A New Age Of Maturity For Spanish Cheese
Spain’s cheese sector just keeps growing as the wider world discovers centuries-old regional specialities and new flavours developed by today’s artisans.
For much of the 20th century, Spanish cheesemakers emphasised quantity over quality, filling government quotas that favoured industrial production over old-fashioned artisanal methods. Many regional specialities, traditionally made in smaller batches to centuries-old recipies, were neglected or forgotten. Today, however, most of those classics are very much back on the market, and the present narrative is one of non-stop growth and restless innovation.
This applies to large-scale processing and manufacturing, with major agri-food brands such as Lácteas García Baquero and Entrepinares constantly expanding their ranges of sliced and packaged cheeses, adding new bio-references, and improving the technology that helps ensure high standards, from moisture control to wastewater management. There is also a new creative buzz at the craft end of the sector, where small producers aren’t merely replicating the cheeses that date back to a time before modern methods – they’re experimenting with new techniques and flavours. Ask an expert, like Adrián Martín of the Poncelet Quesos shop and cheese bar in Madrid, and he will happily offer a long list of artisans now doing something a bit different.
The León-based independent dairy Lácteos Siete Lobas, for example, makes raw milk cheeses in its own cave, including one that Martín loves called Matalobos. “Before coagulating they add a certain quantity of beer,” he says, “which gives it this unique organoleptic so that when we smell and eat it, we’re reminded of India Pale Ale.” On a similar theme, the Villa Vieja Cheese Factory in Murcia “produces DOP goat’s milk cheese bathed in Jumilla wine”, while the Mamá Cabra factory in Extremadura is run as an “agri-ecological project”, using renewable energy to make absolutely untreated cheese from the milk of their free-roaming Malagan goats.
Many of these items have been making their way overseas, to become popular options in specialist delis in Dubai, Paris, Glasgow, Mexico City. In the United States, sales of Spanish cheeses have increased more than four-fold in the last 15 years, with almost eight million kilos shipped in 2019. Manchego remains the best-known and biggest-selling type among American consumers, but importers like the New York-based Murray’s Cheeses and online cheese store La Tienda have reported ever-increasing interest in the less generic, more rareified Manchegan sheep’s cheeses made by smaller companies with a greater focus on intensity of flavour.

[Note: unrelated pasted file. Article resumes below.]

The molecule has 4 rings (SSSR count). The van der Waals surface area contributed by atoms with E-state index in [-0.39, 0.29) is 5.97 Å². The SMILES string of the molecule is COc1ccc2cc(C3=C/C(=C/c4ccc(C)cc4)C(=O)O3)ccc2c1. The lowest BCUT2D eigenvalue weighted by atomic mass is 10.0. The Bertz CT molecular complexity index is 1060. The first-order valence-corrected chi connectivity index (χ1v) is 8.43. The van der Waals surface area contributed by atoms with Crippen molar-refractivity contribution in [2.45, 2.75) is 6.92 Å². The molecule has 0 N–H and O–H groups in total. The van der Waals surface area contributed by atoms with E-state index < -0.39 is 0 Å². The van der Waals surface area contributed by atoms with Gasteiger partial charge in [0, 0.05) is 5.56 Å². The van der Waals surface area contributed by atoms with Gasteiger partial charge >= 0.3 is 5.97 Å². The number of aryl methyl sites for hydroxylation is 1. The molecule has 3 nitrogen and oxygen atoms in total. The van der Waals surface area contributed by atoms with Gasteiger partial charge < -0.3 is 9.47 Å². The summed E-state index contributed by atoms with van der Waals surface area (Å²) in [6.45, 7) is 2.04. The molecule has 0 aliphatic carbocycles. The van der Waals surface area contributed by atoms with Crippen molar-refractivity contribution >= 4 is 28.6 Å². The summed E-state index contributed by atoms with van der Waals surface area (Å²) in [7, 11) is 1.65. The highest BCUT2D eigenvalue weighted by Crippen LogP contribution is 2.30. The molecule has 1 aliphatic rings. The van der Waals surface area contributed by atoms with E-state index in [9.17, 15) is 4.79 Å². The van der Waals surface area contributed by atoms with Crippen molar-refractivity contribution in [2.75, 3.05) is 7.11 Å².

Tastes are steadily broadening too, as awareness grows of other Spanish regions and their distinctive dairy products. One of these is Cabrales, of course, the blue cheese made with the milk of cows, goats, or sheep from the green pastures and hillsides of Asturias. But that landscape has much more to offer, says José González of Oviedo-based exporters Atlántica.
“We cannot forget that there is no other geographical space in the world with such a variety of cheeses. The cattle are different from one valley to the next. So, producers have access to different raw materials and also to different production methods, some dating back millennia. If you know Asturias and its orography, then you understand this reality.”
The only problem, says González, is that many people, in Spain and beyond, simply don’t know, or at least not yet, which has so far made it difficult to get across the full commercial potential of that landscape. His own feeling is that promotion of Asturias as a tourist destination should be folded into marketing of its many native cheeses.
“Quality tourism and quality gastronomy go hand in hand.” Besides the essential Cabrales, other Asturian cheeses like Gamonedo and Casín also bear the stamp of DOP, while González is a particular admirer of Rey Silo Afuega'l Pitu, which sources raw cow’s milk from around the village of Oviñana to be coagulated in small vats, then moulded and salted by hand in a truly artisanal manner. Under master cheesemaker Ernesto Madera, the result brings out the flavour of those meadows, and tastes the same as it did in the reign of Emperor Charlemagne.
At the same time, says González, other traditional products have been revived and evolved using modern methods, including his own favorite from the region, Cueva de Llonín, a mold-covered, pasteurized Peñamellera with a creamy, Brie-like texture. If he had to pick a Spanish cheese that he’d like to export to the whole world, however, it’s the Manchego now made by legendary craftsman Javier Pelegri at the El Jarón farm in Ciudad Real.
The more people hear about it, the more they want to try it. In his recent experience of the business, “demand increases in line with awareness, and awareness is growing.”
Text: Stephen Phelan